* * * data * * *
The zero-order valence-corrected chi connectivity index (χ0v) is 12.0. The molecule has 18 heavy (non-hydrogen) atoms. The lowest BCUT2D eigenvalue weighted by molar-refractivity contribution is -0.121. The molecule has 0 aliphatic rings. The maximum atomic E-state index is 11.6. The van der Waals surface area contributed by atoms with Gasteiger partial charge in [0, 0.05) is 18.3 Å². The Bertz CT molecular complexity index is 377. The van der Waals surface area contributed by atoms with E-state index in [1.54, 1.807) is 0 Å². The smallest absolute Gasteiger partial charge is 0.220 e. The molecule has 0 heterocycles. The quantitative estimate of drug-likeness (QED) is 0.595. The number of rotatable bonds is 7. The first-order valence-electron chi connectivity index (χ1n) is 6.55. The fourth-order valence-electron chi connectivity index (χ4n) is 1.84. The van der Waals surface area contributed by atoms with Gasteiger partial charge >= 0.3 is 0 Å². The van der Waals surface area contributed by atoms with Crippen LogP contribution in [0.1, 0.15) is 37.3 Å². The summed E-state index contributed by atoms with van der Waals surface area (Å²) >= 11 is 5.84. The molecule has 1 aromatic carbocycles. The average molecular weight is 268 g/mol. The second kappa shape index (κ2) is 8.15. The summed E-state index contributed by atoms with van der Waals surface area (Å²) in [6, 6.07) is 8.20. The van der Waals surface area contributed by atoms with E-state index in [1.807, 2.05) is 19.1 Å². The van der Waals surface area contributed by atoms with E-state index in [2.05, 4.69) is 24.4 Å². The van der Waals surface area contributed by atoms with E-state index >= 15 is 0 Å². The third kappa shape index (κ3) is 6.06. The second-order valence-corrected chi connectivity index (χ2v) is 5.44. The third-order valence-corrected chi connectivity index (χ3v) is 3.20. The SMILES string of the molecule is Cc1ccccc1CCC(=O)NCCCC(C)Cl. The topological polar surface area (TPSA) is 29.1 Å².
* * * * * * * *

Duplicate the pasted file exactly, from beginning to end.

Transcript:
The zero-order valence-corrected chi connectivity index (χ0v) is 12.0. The molecule has 18 heavy (non-hydrogen) atoms. The lowest BCUT2D eigenvalue weighted by molar-refractivity contribution is -0.121. The molecule has 0 aliphatic rings. The maximum atomic E-state index is 11.6. The van der Waals surface area contributed by atoms with Gasteiger partial charge in [0, 0.05) is 18.3 Å². The Bertz CT molecular complexity index is 377. The van der Waals surface area contributed by atoms with E-state index in [1.54, 1.807) is 0 Å². The smallest absolute Gasteiger partial charge is 0.220 e. The molecule has 0 heterocycles. The quantitative estimate of drug-likeness (QED) is 0.595. The number of rotatable bonds is 7. The first-order valence-electron chi connectivity index (χ1n) is 6.55. The fourth-order valence-electron chi connectivity index (χ4n) is 1.84. The van der Waals surface area contributed by atoms with Gasteiger partial charge >= 0.3 is 0 Å². The van der Waals surface area contributed by atoms with Crippen LogP contribution in [0.1, 0.15) is 37.3 Å². The summed E-state index contributed by atoms with van der Waals surface area (Å²) >= 11 is 5.84. The molecule has 1 aromatic carbocycles. The average molecular weight is 268 g/mol. The second kappa shape index (κ2) is 8.15. The summed E-state index contributed by atoms with van der Waals surface area (Å²) in [6, 6.07) is 8.20. The van der Waals surface area contributed by atoms with E-state index in [1.807, 2.05) is 19.1 Å². The van der Waals surface area contributed by atoms with E-state index in [2.05, 4.69) is 24.4 Å². The van der Waals surface area contributed by atoms with E-state index >= 15 is 0 Å². The third kappa shape index (κ3) is 6.06. The second-order valence-corrected chi connectivity index (χ2v) is 5.44. The third-order valence-corrected chi connectivity index (χ3v) is 3.20. The SMILES string of the molecule is Cc1ccccc1CCC(=O)NCCCC(C)Cl. The topological polar surface area (TPSA) is 29.1 Å².